Stanford has discontinued the practice of distributing a list of "courses of interest" only to student-athletes, according to a report by the "California Watch" investigative reporting project.
The course list, which was not advertised to the general student population, was widely regarded by Stanford student-athletes as an offering of easier classes. It was discontinued last week after reporters inquired about it, according to the report.
Soccer player Kira Maker, who made use of the list, said classes on the list were "always chock-full of athletes and very easy A's," according to the report.
"I never used it before this year," crew team member Ryan Sudeck said, according to the report. "I was trying to get my requirements done. But this quarter it was like, 'Oh, I need an easy class to boost my GPA.' "
Stanford officials said the list, distributed by its Athletic Academic Resource Center, was meant to help student-athletes find classes that would fit into their schedules, according to the report. They disputed assertions that the list was made up of easier courses at Stanford, widely regarded as one of the most academically stringent universities with big-time Division I sports.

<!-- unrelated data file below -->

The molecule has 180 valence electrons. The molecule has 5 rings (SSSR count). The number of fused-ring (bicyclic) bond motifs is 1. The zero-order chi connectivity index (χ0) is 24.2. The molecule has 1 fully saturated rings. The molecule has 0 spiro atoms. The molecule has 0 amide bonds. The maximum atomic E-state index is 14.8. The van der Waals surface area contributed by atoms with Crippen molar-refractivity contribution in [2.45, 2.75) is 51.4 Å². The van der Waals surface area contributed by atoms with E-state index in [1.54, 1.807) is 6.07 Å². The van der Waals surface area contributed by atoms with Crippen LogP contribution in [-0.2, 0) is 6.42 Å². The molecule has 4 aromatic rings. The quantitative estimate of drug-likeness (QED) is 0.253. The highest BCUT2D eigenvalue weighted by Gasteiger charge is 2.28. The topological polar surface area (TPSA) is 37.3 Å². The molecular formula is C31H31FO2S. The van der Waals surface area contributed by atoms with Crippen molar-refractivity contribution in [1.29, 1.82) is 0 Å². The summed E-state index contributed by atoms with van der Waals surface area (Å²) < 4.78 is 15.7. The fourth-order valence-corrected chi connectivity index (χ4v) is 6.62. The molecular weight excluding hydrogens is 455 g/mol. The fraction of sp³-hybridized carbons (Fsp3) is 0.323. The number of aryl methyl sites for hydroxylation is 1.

"An objective evaluation of the courses included on the list reveals several courses that most students would consider to be academically rigorous," said Austin Lee, director of the Athletic Academic Resource Center, according to the report. He did not specify which classes would be considered rigorous.
Some professors were unfazed by their classes appearing on the list, saying they didn't mind accommodating athletes and were glad to have added interest in their courses. Others, hearing their courses were on the list, wanted their classes removed, according to the report.
Sociology professor Cecilia Ridgeway said she talked to the athletic department about removing one of her classes from the list, but was told it did not exist, according to the report. She said the class in question is academically challenging, adding that student-athletes had failed it in the past.
Athletes picked up a copy of the list at the center or heard about it by word of mouth, according to the report.
Stanford officials said any student could have obtained the list at the center. But former Stanford athletics official Susan Simoni Burk, who oversaw the center's advising efforts between 1995 and 2009, said non-athletes rarely had reasons to visit the center, according to the report.
"[Copies of the list] were put on a table, and usually they were gone within the first day," she said, according to the report.